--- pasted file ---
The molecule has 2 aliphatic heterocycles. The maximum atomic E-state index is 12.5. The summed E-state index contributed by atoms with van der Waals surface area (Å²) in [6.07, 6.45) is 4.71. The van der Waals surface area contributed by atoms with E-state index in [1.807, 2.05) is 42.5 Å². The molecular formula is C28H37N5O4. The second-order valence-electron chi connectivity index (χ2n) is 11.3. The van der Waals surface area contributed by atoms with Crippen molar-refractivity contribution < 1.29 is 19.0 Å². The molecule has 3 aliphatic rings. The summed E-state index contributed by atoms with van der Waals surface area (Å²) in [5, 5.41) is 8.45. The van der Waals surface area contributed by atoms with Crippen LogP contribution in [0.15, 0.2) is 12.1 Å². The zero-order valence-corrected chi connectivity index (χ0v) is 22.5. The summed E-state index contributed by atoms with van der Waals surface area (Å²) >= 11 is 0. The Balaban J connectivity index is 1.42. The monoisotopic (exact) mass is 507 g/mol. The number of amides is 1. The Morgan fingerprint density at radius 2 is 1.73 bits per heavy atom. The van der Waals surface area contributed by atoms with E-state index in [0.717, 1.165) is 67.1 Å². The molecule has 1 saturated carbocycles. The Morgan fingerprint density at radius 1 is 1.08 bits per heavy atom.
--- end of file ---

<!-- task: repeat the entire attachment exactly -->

The molecule has 2 aliphatic heterocycles. The maximum atomic E-state index is 12.5. The summed E-state index contributed by atoms with van der Waals surface area (Å²) in [6.07, 6.45) is 4.71. The van der Waals surface area contributed by atoms with E-state index in [1.807, 2.05) is 42.5 Å². The molecular formula is C28H37N5O4. The second-order valence-electron chi connectivity index (χ2n) is 11.3. The van der Waals surface area contributed by atoms with Crippen molar-refractivity contribution < 1.29 is 19.0 Å². The molecule has 3 aliphatic rings. The summed E-state index contributed by atoms with van der Waals surface area (Å²) in [5, 5.41) is 8.45. The van der Waals surface area contributed by atoms with Crippen LogP contribution in [0.15, 0.2) is 12.1 Å². The zero-order valence-corrected chi connectivity index (χ0v) is 22.5. The summed E-state index contributed by atoms with van der Waals surface area (Å²) >= 11 is 0. The Balaban J connectivity index is 1.42. The monoisotopic (exact) mass is 507 g/mol. The number of amides is 1. The Morgan fingerprint density at radius 2 is 1.73 bits per heavy atom. The van der Waals surface area contributed by atoms with E-state index in [0.717, 1.165) is 67.1 Å². The molecule has 1 saturated carbocycles. The Morgan fingerprint density at radius 1 is 1.08 bits per heavy atom.